off the ground, I feel that is a mistake. Being timber it needs good

ventilation to stop it rotting (treated or not), wether it is mounted

above bare ground or a useless paved area.



Not sure about the french drain either. Does the roof have a gutter and

down spouts or is this to provide a landing place and drain for rain

running straight off the roof? For the latter you probably need something

at least a foot wide maybe 18" and about 6" deep. Filled with 20mm or so

"gravel". Pea gravel will be washed out by the momentum of the falling
Okay, so steer clear of fine gravel. There is no gutter at the moment, but no reason why I can't add one. The summer house is fitting into a corner ofthe garden, with walls on two sides. The corner has an angle of about 108°, so there is a wedge-shaped gap behind the rear two walls (remember, it's a corner unit). Once reason for the French drain (new name to me;-) is to fill that gap, since I don't want anything to be growing back there.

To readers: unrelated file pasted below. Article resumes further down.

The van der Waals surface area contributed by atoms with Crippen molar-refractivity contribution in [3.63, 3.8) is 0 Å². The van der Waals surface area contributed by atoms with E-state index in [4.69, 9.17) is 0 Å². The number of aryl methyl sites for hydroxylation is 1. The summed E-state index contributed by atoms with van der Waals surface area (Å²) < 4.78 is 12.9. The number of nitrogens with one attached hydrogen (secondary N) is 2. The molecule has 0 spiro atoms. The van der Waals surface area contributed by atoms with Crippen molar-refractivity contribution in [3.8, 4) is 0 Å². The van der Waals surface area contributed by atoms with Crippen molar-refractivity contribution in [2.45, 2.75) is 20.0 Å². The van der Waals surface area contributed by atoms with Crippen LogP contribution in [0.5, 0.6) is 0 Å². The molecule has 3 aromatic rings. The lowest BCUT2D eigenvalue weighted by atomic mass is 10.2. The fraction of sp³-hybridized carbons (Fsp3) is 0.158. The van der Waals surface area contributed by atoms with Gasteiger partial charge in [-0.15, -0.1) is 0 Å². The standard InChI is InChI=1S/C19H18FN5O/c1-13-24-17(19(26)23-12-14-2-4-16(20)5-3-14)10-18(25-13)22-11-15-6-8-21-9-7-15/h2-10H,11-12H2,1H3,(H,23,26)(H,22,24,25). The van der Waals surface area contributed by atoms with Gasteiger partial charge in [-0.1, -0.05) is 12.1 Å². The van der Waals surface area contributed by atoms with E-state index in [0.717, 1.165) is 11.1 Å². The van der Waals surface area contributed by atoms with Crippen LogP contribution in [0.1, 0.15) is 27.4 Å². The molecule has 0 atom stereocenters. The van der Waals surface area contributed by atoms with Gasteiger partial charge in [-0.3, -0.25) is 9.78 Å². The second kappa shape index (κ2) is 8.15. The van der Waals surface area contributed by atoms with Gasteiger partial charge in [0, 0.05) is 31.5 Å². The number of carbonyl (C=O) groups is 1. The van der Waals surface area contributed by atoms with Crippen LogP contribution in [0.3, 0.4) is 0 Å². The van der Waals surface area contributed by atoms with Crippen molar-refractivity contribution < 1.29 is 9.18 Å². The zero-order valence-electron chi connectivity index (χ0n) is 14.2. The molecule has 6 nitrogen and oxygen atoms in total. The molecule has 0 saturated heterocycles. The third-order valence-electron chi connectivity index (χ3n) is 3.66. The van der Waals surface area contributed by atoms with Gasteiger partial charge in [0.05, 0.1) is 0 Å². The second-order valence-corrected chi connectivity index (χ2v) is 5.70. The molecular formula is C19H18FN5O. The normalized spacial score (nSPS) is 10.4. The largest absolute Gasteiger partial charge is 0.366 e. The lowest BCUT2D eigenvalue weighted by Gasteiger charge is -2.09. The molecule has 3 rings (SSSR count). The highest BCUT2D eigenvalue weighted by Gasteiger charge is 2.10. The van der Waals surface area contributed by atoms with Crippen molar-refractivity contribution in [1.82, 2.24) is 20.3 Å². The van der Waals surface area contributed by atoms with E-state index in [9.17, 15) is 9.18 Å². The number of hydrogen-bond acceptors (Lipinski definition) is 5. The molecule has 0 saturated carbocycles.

There will be similar wedge-shaped gaps at the front too.

The paving slabs I am using with the hope that they will not be wicking water up from the ground. A neighbour was chucking them out, so it has saved him a trip to the tip, and me a trip to the DIY store. The ground here, nearthe coast, is never dry. Ever.

The floor joists are quite thin - about 1.5" high and spaced about a foot apart. They would need supporting over the whole floor area. I could put something more substantial in and raise the thing a little, if more ventilation would help.

-- Jason
 
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J

Jeremy Nicoll - news posts

Jason Judge said:
The paving slabs I am using with the hope that they will not be wicking
water up from the ground.
Indeed, but water may well pool on top of them.

One advantage of having a shed standing on gravel is that water drains away
very easily.